Wednesday, March 1, 2006
Private Journey Public Lands
David Muench continues his lifelong exploration of our connection to the national parks and the wilderness within them
Understanding The Connection
The National Park System currently encompasses 58 officially designated parks, including portions that are also protected by the National Wilderness Preservation System, which is entrusted with safeguarding and preserving the natural ecosystems. During a time when pressures are increasing to make these wilderness areas available to private interests, Muench hopes that people realize the importance of these lands not only as sites for recreation, but as places to learn about our national and personal identities.
“These places give you the chance to learn about yourself,” he says. “Try and tread lightly and become more aware of what you’re photographing, rather than just shooting to follow your own ego, which I admit I did when I first started out. But that slowly has come around to me learning about what I’m photographing and discovering more about what and where I’m shooting. It’s the essence of a place that I try to convey in these photographs.”
As a young boy, family trips introduced Muench to the awesome beauty and fragility of the natural world. They’re qualities that have propelled much of his work as one of the country’s foremost landscape photographers. It’s a curiosity that often has taken him into less-explored interiors, 4x5 camera in tow.
“One of the things I like to do is backpack to get off the beaten track,” says Muench, although he acknowledges that he may not be able to venture out in the same way he did in his younger years. “Now, not being able to go to peak tops with the 4x5, I instead mainly approach these locations with seasonal timing. From 40 years of shooting and discovering things in the park, I’ve come to learn a lot about lighting and the seasons.”
Muench explains that by becoming familiar of how light, weather and seasonal changes affect a given area, photographers are better able to create an image rather than depend on luck. “If you arrive with detailed knowledge of the time of year, the seasons and place, you can come away with something very dramatic,” he says.
Many instances of this natural drama are evident in Muench’s book, which includes images from all phases of the photographer’s long career. But more than just an opportunity to organize a selection of “best” photographs of the national parks, Muench sees the project serving both the public interest and a very personal one as well.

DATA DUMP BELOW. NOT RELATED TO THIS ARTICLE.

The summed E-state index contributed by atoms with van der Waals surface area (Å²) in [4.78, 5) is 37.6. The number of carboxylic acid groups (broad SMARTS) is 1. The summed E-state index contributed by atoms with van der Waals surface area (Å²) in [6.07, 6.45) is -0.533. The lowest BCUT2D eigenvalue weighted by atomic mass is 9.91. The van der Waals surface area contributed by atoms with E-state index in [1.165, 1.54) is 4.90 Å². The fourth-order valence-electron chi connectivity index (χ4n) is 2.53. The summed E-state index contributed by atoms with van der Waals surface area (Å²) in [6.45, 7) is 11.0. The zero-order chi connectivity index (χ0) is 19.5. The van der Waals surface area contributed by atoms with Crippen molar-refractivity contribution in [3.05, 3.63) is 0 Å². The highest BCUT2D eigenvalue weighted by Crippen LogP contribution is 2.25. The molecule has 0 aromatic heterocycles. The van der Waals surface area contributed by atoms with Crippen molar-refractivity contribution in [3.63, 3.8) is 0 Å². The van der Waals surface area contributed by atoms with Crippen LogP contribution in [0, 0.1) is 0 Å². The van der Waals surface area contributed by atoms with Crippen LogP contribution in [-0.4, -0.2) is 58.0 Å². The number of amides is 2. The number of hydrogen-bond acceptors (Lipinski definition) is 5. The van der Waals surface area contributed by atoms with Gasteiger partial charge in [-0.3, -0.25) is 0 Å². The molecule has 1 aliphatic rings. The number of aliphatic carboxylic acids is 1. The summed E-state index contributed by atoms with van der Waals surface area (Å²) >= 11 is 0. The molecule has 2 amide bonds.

A Changing Perspective
I wanted to do some newer seeing of some of these locations because I’ve been seeing differently over the course of my career,” Muench says. “I was coming back not as a better photographer, but a different photographer. I don’t think of myself as better or worse, though I still get aggravated when an image doesn’t work the way I want it to. I simply feel that I’m coming back to the landscape as a different person with a different way of seeing, which is what’s really amazing.
“When I look at my earlier images, I saw that how I was responding to a location was completely intuitive. I just reacted to what I saw. I saw something that I wanted to photograph and I just did it. Coming back to it in recent years, I was a different person who had learned quite a bit, but I’d also come to learn the importance of these places.”
It wasn’t only the man who had changed in the ensuing years, however. Whether because of human presence or natural forces, the parks themselves have changed, too.
“There are more regulations and restrictions,” he says. “Basically, it’s more crowded. Places that were very personal, that you were once excited to share with one or two people, are now overrun with multitudes of visitors.”
Muench acknowledges that the popularity of himself and other landscape photographers has helped propel the interest in these locations, but he stresses that he hopes his work also provides a greater understanding and respect for the environments. He’d like those people not to only be impressed by the larger-than-life scenes, but the smaller telling details that make the parks such special places.
Search For Subtlety
I’ve learned that it’s the subtle things that result in the greatest impact when I record an image on film,” says Muench. “Some things have changed in the landscape. Better or worse, I don’t know, but I’ve definitely come to see a location in a more simple way. Rather than making my equipment more complex, I think it’s the seeing that has been more important in my development as a photographer. That’s more profound than actually saying that I’m a ‘better’ photographer.
“I’ve never been about creating the one definitive image,” he continues. “I can pick 10 images of a location and I can’t tell you which one is more important or more definitive. There are so many different ways to think and respond to the moods and times in just one place.”
Along with his wife, writer Ruth Rudner, who provides the book’s essays, Muench sees Our National Parks as an opportunity to remind people of both the strength and fragility of these public lands. With the 100th anniversary of the National Park System nearing in 2016, it’s a reminder of how quickly man’s presence has impacted wilderness that has existed on its own for thousands of years.
“ People should pick up sensitivity to the wild and also an awareness that preserving these parks is an ongoing process,” says Muench. “ I feel like this book is a culminating mix of my early, middle and more recent work. It’s a nice balance of imagery that conveys a subject we should all be proud of.”
To see more of David Muench’s work, visit www.muenchphotography.com.
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